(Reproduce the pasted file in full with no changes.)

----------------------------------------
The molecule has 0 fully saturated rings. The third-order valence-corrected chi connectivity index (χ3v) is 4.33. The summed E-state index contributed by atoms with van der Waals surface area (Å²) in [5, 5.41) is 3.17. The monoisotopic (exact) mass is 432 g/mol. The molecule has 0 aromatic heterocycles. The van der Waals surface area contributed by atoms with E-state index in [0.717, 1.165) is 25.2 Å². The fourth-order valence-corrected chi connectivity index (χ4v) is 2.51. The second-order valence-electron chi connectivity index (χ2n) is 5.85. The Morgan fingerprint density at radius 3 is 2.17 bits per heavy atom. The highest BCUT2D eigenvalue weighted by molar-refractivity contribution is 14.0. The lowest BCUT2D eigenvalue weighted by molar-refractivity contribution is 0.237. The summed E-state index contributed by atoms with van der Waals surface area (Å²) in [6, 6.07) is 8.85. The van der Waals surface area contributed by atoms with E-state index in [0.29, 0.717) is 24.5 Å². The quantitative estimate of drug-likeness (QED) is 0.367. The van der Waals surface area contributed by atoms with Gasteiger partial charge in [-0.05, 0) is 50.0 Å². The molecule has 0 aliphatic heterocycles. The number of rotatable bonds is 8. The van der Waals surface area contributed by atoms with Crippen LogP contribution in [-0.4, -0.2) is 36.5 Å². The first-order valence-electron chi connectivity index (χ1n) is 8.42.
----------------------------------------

The molecule has 0 fully saturated rings. The third-order valence-corrected chi connectivity index (χ3v) is 4.33. The summed E-state index contributed by atoms with van der Waals surface area (Å²) in [5, 5.41) is 3.17. The monoisotopic (exact) mass is 432 g/mol. The molecule has 0 aromatic heterocycles. The van der Waals surface area contributed by atoms with E-state index in [0.717, 1.165) is 25.2 Å². The fourth-order valence-corrected chi connectivity index (χ4v) is 2.51. The second-order valence-electron chi connectivity index (χ2n) is 5.85. The Morgan fingerprint density at radius 3 is 2.17 bits per heavy atom. The highest BCUT2D eigenvalue weighted by molar-refractivity contribution is 14.0. The lowest BCUT2D eigenvalue weighted by molar-refractivity contribution is 0.237. The summed E-state index contributed by atoms with van der Waals surface area (Å²) in [6, 6.07) is 8.85. The van der Waals surface area contributed by atoms with E-state index in [0.29, 0.717) is 24.5 Å². The quantitative estimate of drug-likeness (QED) is 0.367. The van der Waals surface area contributed by atoms with Gasteiger partial charge in [-0.05, 0) is 50.0 Å². The molecule has 0 aliphatic heterocycles. The number of rotatable bonds is 8. The van der Waals surface area contributed by atoms with Crippen LogP contribution in [-0.4, -0.2) is 36.5 Å². The first-order valence-electron chi connectivity index (χ1n) is 8.42.